ATLANTA, Feb. 20 (UPI) -- It will likely take weeks to determine the cause of music icon Whitney Houston's death, but a U.S. psychiatrist says Xanax might have been a factor.
An autopsy was performed on Houston Feb. 12, one day after she died at age 48 in her Beverly Hills, Calif., hotel room
Dr. Sarah Y. Vinson, founder and chief editor of the psychoeducational Web site BlackMentalHealthNet.com, said toxicology reports will be needed for definitive answers to the cause of Houston's death, but Xanax -- whose generic name is alprazolam -- was seen in her room, and witnesses said they'd seen Houston consuming alcohol in the days before she died, multiple news reports said.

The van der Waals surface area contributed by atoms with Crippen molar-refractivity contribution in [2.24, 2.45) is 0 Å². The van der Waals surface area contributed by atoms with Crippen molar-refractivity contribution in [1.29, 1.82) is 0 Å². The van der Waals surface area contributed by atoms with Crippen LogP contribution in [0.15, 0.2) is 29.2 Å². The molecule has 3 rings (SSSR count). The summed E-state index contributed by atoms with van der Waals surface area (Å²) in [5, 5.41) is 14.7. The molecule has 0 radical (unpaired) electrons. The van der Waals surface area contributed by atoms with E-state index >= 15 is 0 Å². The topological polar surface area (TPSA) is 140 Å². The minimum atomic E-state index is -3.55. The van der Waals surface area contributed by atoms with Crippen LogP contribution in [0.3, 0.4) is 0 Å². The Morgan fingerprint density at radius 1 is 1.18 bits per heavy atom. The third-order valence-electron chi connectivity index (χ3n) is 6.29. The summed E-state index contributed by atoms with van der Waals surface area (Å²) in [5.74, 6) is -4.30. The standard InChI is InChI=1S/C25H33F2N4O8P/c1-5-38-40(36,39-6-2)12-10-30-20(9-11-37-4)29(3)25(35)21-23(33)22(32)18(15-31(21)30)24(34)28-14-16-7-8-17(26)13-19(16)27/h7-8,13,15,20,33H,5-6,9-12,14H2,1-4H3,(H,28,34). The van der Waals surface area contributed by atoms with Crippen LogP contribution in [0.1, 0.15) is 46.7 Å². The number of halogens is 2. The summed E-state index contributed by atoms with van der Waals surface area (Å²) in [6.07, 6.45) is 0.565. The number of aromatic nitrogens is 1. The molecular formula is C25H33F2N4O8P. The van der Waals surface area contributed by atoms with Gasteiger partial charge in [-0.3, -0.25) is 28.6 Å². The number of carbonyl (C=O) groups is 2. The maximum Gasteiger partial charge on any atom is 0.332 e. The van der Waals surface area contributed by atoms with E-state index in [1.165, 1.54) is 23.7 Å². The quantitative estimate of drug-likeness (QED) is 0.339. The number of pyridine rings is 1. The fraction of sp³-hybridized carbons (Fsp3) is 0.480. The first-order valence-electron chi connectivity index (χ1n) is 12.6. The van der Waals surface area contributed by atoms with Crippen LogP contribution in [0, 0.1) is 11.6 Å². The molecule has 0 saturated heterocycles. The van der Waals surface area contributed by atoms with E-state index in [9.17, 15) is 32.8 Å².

Xanax is a prescription medication for anxiety disorders -- some outlets have incorrectly reported that it is an antidepressant -- and it works by acting on GABA receptors, the "brakes" of the brain.
It is part of the benzodiazepine class of medications and is in a larger group of medications commonly referred to as "downers" or "sedatives," Vinson explained.
Many people with anxiety disorders benefit from treatment with these drugs, but benzodiazepines have the potential to become addictive and can be abused, Vinson said.
"There are other kinds of medication for anxiety that affect the brain differently than Xanax and the other benzodiazepines," Vinson said in a statement.
Benzodiazepines like Xanax can put the brakes on the brain too much, particularly the part of the brain that controls breathing, Vinson said.
"When too high a dose of these medications is used, especially if they are combined with other substances that affect breathing -- such as alcohol -- breathing can become too slow or shallow or even stop completely," Vinson said.